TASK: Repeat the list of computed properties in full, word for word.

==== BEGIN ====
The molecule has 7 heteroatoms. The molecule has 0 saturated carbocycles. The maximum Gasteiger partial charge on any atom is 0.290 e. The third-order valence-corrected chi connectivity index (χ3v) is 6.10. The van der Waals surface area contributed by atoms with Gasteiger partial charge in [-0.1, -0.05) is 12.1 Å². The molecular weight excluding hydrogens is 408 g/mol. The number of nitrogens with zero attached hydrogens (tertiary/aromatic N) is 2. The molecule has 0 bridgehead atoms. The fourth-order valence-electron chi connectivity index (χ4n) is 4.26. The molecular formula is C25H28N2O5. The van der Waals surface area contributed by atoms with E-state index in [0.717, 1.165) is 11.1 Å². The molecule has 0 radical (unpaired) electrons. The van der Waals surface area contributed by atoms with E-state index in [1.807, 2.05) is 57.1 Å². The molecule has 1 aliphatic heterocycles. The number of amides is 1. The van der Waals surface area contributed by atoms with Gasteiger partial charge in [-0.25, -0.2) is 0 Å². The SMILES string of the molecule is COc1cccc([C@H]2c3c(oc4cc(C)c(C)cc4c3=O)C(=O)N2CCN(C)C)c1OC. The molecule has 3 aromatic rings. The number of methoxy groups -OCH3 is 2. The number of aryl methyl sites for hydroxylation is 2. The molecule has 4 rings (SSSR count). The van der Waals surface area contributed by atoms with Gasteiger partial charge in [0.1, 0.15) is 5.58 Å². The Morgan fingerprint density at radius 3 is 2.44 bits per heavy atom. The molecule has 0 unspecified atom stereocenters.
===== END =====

The molecule has 7 heteroatoms. The molecule has 0 saturated carbocycles. The maximum Gasteiger partial charge on any atom is 0.290 e. The third-order valence-corrected chi connectivity index (χ3v) is 6.10. The van der Waals surface area contributed by atoms with Gasteiger partial charge in [-0.1, -0.05) is 12.1 Å². The molecular weight excluding hydrogens is 408 g/mol. The number of nitrogens with zero attached hydrogens (tertiary/aromatic N) is 2. The molecule has 0 bridgehead atoms. The fourth-order valence-electron chi connectivity index (χ4n) is 4.26. The molecular formula is C25H28N2O5. The van der Waals surface area contributed by atoms with E-state index in [0.717, 1.165) is 11.1 Å². The molecule has 0 radical (unpaired) electrons. The van der Waals surface area contributed by atoms with E-state index in [1.807, 2.05) is 57.1 Å². The molecule has 1 aliphatic heterocycles. The number of amides is 1. The van der Waals surface area contributed by atoms with Gasteiger partial charge in [-0.25, -0.2) is 0 Å². The SMILES string of the molecule is COc1cccc([C@H]2c3c(oc4cc(C)c(C)cc4c3=O)C(=O)N2CCN(C)C)c1OC. The molecule has 3 aromatic rings. The number of methoxy groups -OCH3 is 2. The number of aryl methyl sites for hydroxylation is 2. The molecule has 4 rings (SSSR count). The van der Waals surface area contributed by atoms with Gasteiger partial charge in [0.1, 0.15) is 5.58 Å². The Morgan fingerprint density at radius 3 is 2.44 bits per heavy atom. The molecule has 0 unspecified atom stereocenters.